GOA STRUGGLES WITH LACK OF HOTELS

Nils Kraus - Apr 3, 2007
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Goa is the smallest Indian state. It is situated on the western coast of India, in the region known as the Konkan. Panjim is the capital, Vasco-da-Gama is the biggest city and Margao is the city with the most historic sites. The state was a Portuguese colony for some 450 years, and this  has had a huge impact on local culture and architecture.

 

Goa is one of the most prosperous states in the country, with excellent banking and financial services and socio-economic indicators. The second most important industry in Goa is mining. Fishing is still important, on a par with agriculture. Another important influx of cash comes to Goa from locals working abroad and sending remittances to their families, but the most important industry here is tourism.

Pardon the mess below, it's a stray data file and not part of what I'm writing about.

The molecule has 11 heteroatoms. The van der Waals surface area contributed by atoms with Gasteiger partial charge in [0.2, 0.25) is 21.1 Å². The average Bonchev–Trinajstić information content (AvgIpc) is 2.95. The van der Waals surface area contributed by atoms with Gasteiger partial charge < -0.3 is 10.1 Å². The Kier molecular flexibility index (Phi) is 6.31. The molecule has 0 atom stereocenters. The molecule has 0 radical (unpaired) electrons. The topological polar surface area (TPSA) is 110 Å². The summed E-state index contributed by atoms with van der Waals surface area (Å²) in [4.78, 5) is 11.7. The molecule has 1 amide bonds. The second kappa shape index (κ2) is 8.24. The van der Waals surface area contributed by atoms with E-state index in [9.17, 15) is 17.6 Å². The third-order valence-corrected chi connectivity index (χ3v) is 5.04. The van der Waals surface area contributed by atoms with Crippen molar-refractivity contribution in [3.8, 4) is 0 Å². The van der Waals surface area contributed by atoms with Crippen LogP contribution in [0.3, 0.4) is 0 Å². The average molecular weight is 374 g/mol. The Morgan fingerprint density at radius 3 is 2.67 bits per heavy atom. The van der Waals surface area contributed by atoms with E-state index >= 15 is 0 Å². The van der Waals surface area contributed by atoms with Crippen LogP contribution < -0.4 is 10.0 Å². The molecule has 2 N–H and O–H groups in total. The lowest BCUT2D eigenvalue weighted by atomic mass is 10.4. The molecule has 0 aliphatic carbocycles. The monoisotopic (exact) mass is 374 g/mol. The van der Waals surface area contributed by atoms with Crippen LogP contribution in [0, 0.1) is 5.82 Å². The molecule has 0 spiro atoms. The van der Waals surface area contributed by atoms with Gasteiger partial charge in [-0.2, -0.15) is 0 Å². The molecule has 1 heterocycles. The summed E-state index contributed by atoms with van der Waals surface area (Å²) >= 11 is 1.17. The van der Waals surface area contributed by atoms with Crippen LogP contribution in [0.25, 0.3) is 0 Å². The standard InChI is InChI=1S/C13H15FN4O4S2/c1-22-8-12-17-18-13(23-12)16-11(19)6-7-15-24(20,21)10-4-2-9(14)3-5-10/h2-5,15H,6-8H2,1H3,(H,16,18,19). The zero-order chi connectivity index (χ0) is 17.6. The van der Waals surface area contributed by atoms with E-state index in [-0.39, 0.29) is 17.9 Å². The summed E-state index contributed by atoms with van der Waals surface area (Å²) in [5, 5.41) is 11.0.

Goa is well known for its beaches and wonderful countryside. Temples, churches and old houses have made Goa a favorite destination for travelers all around the world. A big attraction for example is the “World Heritage” listed monument, the Basilica of Good Jesus (Basílica do Bom Jesus in Portuguese).

 

Nevertheless, according to the experts Goa is now facing some distinct problems. There is a shortage of hotels in the three to five star category, and this could slow down growth in the tourism industry in years to come. The President of Goa Travel and Tourism Association, Mr Ralph de Souza, claims that Goa is short of 2,000 quality level rooms. Goa’s Economic Survey of 2006-07 shows that tourism grew steadily between 2001 and 2004, but has stagnated in the last two years. Arrivals dropped by 6 per cent in 2005. The survey also says that there were 2.34 million arrivals in 2006, 15 per cent of them foreign tourists.

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